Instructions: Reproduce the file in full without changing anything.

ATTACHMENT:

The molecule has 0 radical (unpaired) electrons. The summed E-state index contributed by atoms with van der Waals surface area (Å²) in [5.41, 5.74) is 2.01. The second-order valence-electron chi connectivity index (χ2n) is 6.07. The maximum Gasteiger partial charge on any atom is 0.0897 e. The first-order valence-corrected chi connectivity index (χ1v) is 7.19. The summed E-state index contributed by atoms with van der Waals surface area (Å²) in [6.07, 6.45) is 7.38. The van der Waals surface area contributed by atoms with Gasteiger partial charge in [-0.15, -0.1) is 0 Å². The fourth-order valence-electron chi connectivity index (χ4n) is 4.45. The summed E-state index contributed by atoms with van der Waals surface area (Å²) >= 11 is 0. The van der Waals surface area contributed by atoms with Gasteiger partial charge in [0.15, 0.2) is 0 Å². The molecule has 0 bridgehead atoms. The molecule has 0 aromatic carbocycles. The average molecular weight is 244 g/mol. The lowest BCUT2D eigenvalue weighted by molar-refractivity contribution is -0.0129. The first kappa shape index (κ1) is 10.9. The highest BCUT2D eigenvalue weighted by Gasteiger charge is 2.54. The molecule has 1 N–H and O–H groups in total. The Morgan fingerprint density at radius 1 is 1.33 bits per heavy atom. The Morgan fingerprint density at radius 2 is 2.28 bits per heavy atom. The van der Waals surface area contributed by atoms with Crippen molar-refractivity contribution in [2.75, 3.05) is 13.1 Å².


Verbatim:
The molecule has 0 radical (unpaired) electrons. The summed E-state index contributed by atoms with van der Waals surface area (Å²) in [5.41, 5.74) is 2.01. The second-order valence-electron chi connectivity index (χ2n) is 6.07. The maximum Gasteiger partial charge on any atom is 0.0897 e. The first-order valence-corrected chi connectivity index (χ1v) is 7.19. The summed E-state index contributed by atoms with van der Waals surface area (Å²) in [6.07, 6.45) is 7.38. The van der Waals surface area contributed by atoms with Gasteiger partial charge in [-0.15, -0.1) is 0 Å². The fourth-order valence-electron chi connectivity index (χ4n) is 4.45. The summed E-state index contributed by atoms with van der Waals surface area (Å²) >= 11 is 0. The van der Waals surface area contributed by atoms with Gasteiger partial charge in [0.15, 0.2) is 0 Å². The molecule has 0 bridgehead atoms. The molecule has 0 aromatic carbocycles. The average molecular weight is 244 g/mol. The lowest BCUT2D eigenvalue weighted by molar-refractivity contribution is -0.0129. The first kappa shape index (κ1) is 10.9. The highest BCUT2D eigenvalue weighted by Gasteiger charge is 2.54. The molecule has 1 N–H and O–H groups in total. The Morgan fingerprint density at radius 1 is 1.33 bits per heavy atom. The Morgan fingerprint density at radius 2 is 2.28 bits per heavy atom. The van der Waals surface area contributed by atoms with Crippen molar-refractivity contribution in [2.75, 3.05) is 13.1 Å².